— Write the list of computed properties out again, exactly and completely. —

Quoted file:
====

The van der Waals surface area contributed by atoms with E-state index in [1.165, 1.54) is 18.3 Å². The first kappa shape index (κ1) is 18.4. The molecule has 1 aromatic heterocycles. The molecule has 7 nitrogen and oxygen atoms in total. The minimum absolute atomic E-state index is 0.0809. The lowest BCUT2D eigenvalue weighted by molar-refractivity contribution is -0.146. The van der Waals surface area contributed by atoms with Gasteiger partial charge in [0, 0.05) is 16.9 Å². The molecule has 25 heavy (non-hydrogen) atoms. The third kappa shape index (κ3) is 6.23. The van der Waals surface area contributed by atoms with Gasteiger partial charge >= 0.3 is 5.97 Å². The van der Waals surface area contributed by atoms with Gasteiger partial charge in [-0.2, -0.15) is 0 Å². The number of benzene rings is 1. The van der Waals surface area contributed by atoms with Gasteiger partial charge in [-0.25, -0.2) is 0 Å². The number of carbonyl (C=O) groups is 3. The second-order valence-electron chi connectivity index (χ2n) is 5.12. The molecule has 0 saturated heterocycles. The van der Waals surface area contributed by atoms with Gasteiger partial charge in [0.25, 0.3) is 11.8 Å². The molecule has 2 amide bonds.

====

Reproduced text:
The van der Waals surface area contributed by atoms with E-state index in [1.165, 1.54) is 18.3 Å². The first kappa shape index (κ1) is 18.4. The molecule has 1 aromatic heterocycles. The molecule has 7 nitrogen and oxygen atoms in total. The minimum absolute atomic E-state index is 0.0809. The lowest BCUT2D eigenvalue weighted by molar-refractivity contribution is -0.146. The van der Waals surface area contributed by atoms with Gasteiger partial charge in [0, 0.05) is 16.9 Å². The molecule has 25 heavy (non-hydrogen) atoms. The third kappa shape index (κ3) is 6.23. The van der Waals surface area contributed by atoms with Gasteiger partial charge >= 0.3 is 5.97 Å². The van der Waals surface area contributed by atoms with Gasteiger partial charge in [-0.2, -0.15) is 0 Å². The number of benzene rings is 1. The van der Waals surface area contributed by atoms with Gasteiger partial charge in [-0.25, -0.2) is 0 Å². The number of carbonyl (C=O) groups is 3. The second-order valence-electron chi connectivity index (χ2n) is 5.12. The molecule has 0 saturated heterocycles. The van der Waals surface area contributed by atoms with Gasteiger partial charge in [0.25, 0.3) is 11.8 Å². The molecule has 2 amide bonds.